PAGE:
Saying goodbye to one Dave at PragProg, and welcoming back another!

Hey everyone,

As many of you know Dave Rankin took over from Andy Hunt as PragProg’s CEO when Andy retired a few years ago. In that time Dave’s been a huge supporter of Devtalk and many of the PragProg-Devtalk initiatives you see around here today were actually his idea. He is now ready to take on a new challenge so recently stepped down as PragProg’s CEO.

Thank you @Dave for all your support over the years, you really have been a pleasure to work with and we wish you all the very best for whatever you have planned for the future! We know it’s going to be something special and that you’ll be just as great at it as you were at PragProg! Good luck and please don’t be a stranger - you’ll always be part of the Devtalk family!

If you’re wondering (perhaps even a little worried about) who’ll be replacing Dave as PragProg’s CEO, fear not, because it is the one and only Dave Thomas - one of PragProg’s original founders!

Many of you will no doubt be aware that @PragDave and @Andy founded The Pragmatic Bookshelf over two decades ago, and they quickly became one of the best tech publishers around. Not only did they help a huge number of people become accomplished developers, and help spearhead the whole Agile movement, but they were also pivotal in helping a number of languages and frameworks get off the ground. In fact it was @PragDave’s own books that did this for two languages - Ruby and Elixir. This is why we’re excited to see Dave back at the helm because we can’t wait to see what he’s going to do or come up with next!

In fact this is where you can help! Dave’s asked us to post this thread so he can solicit your feedback on the future of PragProg:

One thing I learned in my time away is that I need other people. So, I’m asking for your help. Please, tell me what The Pragmatic Bookshelf can do to improve your life: as a developer, as a content creator, and as a human. And, most importantly, should we bring the gerbils back?

You can read why he left and why he decided to come back at his personal blog: pragdave - PragProg 2.0 and you can either send him your feedback there or leave it more publicly in this thread. We’re actually just as excited to see what you’ll say so we’ll definitely be keeping an eye out ourselves!

Thank you once again @Dave for everything you’ve done, you definitely did the PragProg team proud and we really do hope you’ll keep in touch, and @PragDave, welcome back home! We really can’t wait to see where you’ll take PragProg next and we’ll do our very best to support you in whatever way we can!


A wonderful colleague, a terrific inspiration, and a good friend. Thank you @Dave


I would definitely echo all of the above!

@Dave is such a genuine, thoughtful and smart person so I’ll genuinely be sorry to see him go. But I know he will be moving on to something equally special so I’m super excited for him in that regard! Please keep in touch Dave, and thank you not only for being a friend and a supporter of Devtalk, but for being such an all round lovely human being too- the world definitely needs more people like you in it! :orange_heart:

And for Dave Thomas…

Welcome back @PragDave!

I can imagine you’re buzzing with ideas and I’m sure I’m not the only one who can’t wait to see where you’ll be taking PragProg. Dave Rankin (and @Andy before him), Margaret, Erica, Pat, Janet, and all your editors and authors (and the Gerbils!) have been doing a wonderful job in your absence and I’m sure they’re equally excited about what the future holds. Good luck in this new chapter and please don’t hesitate to let us know if you need our help with anything :blush:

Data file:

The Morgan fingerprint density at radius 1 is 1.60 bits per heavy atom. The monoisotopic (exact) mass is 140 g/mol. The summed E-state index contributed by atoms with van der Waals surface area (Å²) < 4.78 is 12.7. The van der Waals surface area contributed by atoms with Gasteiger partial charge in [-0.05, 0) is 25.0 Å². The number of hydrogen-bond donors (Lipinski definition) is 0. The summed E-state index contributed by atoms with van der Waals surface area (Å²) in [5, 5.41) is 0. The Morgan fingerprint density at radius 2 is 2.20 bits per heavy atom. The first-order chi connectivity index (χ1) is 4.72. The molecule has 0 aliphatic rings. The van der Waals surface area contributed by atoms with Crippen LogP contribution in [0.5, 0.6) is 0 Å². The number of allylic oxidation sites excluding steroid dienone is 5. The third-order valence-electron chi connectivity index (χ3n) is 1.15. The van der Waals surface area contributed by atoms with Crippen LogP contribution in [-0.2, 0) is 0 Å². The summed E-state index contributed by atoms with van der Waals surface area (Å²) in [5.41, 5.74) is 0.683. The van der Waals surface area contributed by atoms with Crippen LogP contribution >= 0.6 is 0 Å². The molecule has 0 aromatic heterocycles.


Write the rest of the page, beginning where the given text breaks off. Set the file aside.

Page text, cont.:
In terms of feedback and wishlists I’d say one of the things I love most about PragProg books is the quality of your material - in an age where there is information overload and we’re bombarded with so many options I really appreciate how your books have always been reliable ways to learn and keep up to date on dev topics. Please don’t change this.

Another thing I’ve grown to appreciate is how many of your books now factor readers of tablets and e-devices like Kindles. I wrote more about this in my review of Programming Ecto but it’s small things like code blocks being repeated immediately before or after being spoken about so you’re not having to flick through lots of pages (which is a bit of a pain in Kindles, less so on iPads) that makes a big difference for those using those devices.

Not sure if this one is possible, but it would be awesome if there was a way to carry through highlights and bookmarks to new editions if possible. These days I read my books using the Apple Books app because I love how any highlights or notes I make automatically sync to all my devices, it would be even more awesome if they could be imported into newer versions of books as often books in beta will get several releases by the time you are finished reading them,

Another thing I have wondered is whether you have thought about researching new ways of teaching with modern life in mind. I’ve read a number of times that people now (especially younger people) have significantly shorter attention spans due to the way our minds have been moulded by modern social media/internet use, and I’ve wondered how this might have impacted book readers. Must admit I do find it harder to get through a book myself now - I find it takes a lot more discipline and technique to get a good reading session in (I use techniques such as clearing my mind through meditation before reading). I think a survey of customers past and present, asking how reading habits have changed could be very insightful to you, which in turn could result into something that could help make your books more accessible to those of us with our ‘modern’ minds. Genuinely curious to hear whether anyone else or anyone on the PragProg team have thought about this!